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When the FIA Women in Motorsport Commission and the Qatar Motor and Motorcycle Federation (QMMF) launched the inaugural Women’s Cross Country Selection in 2015, the clear intention was to support and promote the participation of women in motor sport, and especially the discipline of cross country rallying. 

FIA, Motorsport, Mobility, Road Safety, F1, WRC, WEC, WTCC, World RX

The initial project, which ultimately gave three all-female crews the opportunity to contest the 2016 Sealine Cross Country Rally, has progressed way beyond the expectations of Michèle Mouton, President of the FIA Women in Motorsport Commission, and has left the most promising driver and co-driver - Emma Gilmour and Sandra Labuscagne - addicted to cross country rallying and dreaming of taking part in the legendary Dakar Rally.

“With the support of QMMF we were able to provide an incredible opportunity for women to experience the world of cross country rallying,” said Michèle Mouton. “Our project then caught the attention of Nasser Al Attiyah, multiple rally and cross country champion who also won the Dakar twice. He was really keen to support the development of women in motor sport and offered to help fund a drive for Emma and Sandra in this year’s Italian Baja, with the organiser helping with the entry too. We have all pushed hard to keep the momentum going, and with the help of the Automóvel Club de Portugal and its President Carlos Barbosa, as well as Jutta [Kleinschmidt) and her great contacts, the girls were able to compete in last month’s Baja Portalegre 500. I am delighted with the way the project has developed and that we have found two young women who not only have good potential, but have also become addicted to cross country! It’s one of our toughest disciplines because a lot of the time the crew has to fend for themselves and be resourceful, but we have shown that given opportunities we can help women progress in our sport.”

Emma and Sandra’s latest challenge in Portugal was in the light and agile Polaris Buggy, their third different vehicle in as many events. Despite losing out on second position in the T3 class due to a broken driveshaft on the final stage, the cross country rookies have made great progress since their first outing in Qatar in April. The Kiwi driver and South African navigator had never even met before the Women’s Cross Country Selection took place last November but have forged a great relationship in the car, drawing on each other’s strengths to try and master new skills, strategies and navigational techniques. Not only that, they have become passionate about this spectacular form of motor sport.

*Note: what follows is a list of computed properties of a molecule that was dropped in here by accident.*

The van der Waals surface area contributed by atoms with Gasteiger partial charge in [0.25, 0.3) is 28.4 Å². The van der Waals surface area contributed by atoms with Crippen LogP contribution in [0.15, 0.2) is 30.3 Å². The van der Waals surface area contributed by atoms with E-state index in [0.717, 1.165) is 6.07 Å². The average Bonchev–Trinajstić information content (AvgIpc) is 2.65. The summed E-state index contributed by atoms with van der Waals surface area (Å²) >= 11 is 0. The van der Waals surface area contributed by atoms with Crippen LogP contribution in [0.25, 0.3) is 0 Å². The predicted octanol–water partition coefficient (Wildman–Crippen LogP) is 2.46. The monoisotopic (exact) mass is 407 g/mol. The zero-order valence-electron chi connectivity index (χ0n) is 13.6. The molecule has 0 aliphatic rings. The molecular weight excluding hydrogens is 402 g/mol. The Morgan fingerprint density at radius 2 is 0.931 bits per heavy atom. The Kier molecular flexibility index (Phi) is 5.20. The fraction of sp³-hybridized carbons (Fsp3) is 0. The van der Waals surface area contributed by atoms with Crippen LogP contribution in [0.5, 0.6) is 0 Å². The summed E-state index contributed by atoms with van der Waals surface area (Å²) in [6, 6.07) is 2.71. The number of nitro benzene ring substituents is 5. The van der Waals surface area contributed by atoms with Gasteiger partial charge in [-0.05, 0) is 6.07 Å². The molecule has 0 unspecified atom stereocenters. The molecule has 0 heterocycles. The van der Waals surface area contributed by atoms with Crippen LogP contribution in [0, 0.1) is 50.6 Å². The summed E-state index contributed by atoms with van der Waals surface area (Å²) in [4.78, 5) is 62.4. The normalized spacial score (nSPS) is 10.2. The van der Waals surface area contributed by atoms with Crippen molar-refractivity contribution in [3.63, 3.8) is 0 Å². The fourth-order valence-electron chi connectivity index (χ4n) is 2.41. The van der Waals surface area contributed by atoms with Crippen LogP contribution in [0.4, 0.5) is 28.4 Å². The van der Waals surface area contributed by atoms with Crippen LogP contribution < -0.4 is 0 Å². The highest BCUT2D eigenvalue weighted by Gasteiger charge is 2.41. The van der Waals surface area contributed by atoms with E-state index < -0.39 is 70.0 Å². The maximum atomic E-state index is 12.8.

“The challenge of cross country rallying is very addictive because it’s so different to what I’m used to with sprint rallying, where every single corner counts and you’re maximum attack the whole time,” said Emma. “There’s a certain amount of satisfaction and buzz when you’re doing that, but this is a different buzz; the sense of achievement you get with cross country is the fact that it’s such an endurance event and when you’re up against what seem to be very tough situations and you overcome them, there’s an amazing feeling and I think that’s what I really love about it. 

“I’ve always dreamed about doing a Dakar type event, so Jutta has been a real role model to me and what she achieved was amazing. To be able to go where we could learn about cross country was a once in a lifetime opportunity and that’s how I felt at the end of the selection week; that I was already a winner. I feel really really lucky; Jutta is so generous with her experience and information and she’s an amazing lady, so I feel very fortunate to have that relationship with her.

“I also really enjoy competing with Sandra, we didn’t know each other a year ago and we got along well at the camp. We work really well in the car, we both have a good sense of humour and attitude and I think there’s a certain maturity we both have that when things don’t go smoothly we just get on with it – there’s no drama, no emotion. We’re both passionate and competitive, but we’re very much ‘let’s deal with the situation and do what we can’. Sandra’s mechanical ability is also really good and she’s got a real ‘can do’ attitude and we’ve had a few experiences - like in Italy when I rolled it over - where she was so calm, she never gets flustered, so she’s a great person to have in the car with you. We have a lot of fun and I hope we can do more events together, and I really have to thank the FIA Women in Motorsport Commission and everyone who has helped us so much already.”

Receiving help and support from Nasser Al Attiyah’s co-driver Matthieu Baumel during the Italian Baja was one of the highpoints for Sandra, who has now fallen in love with the challenge of the longer endurance events. “Matthieu is a role model for me with loads of experience and I learned a lot from both him and Fabrizia Pons during our training,” said the South African. “Emma and I make a great team and work really well together. She displayed just how talented she is by climbing up the order to 13th on the last leg in Portugal, but the broken driveshaft dropped us right back. I think my strong mechanical background and knowledge allowed Emma and me to fix the problem and persevere. We have a ‘never give up' attitude and there was no choice but to finish the race and win the highest-placed female team trophy. This year has been a big learning curve for us and we have learned a lot from our mentor Jutta Kleinschmidt. To succeed in cross country rallying we have to be physically and mentally tough. Emma and I look forward to more adventures and hopefully to realise our dream of completing the toughest race of them all, the Dakar.”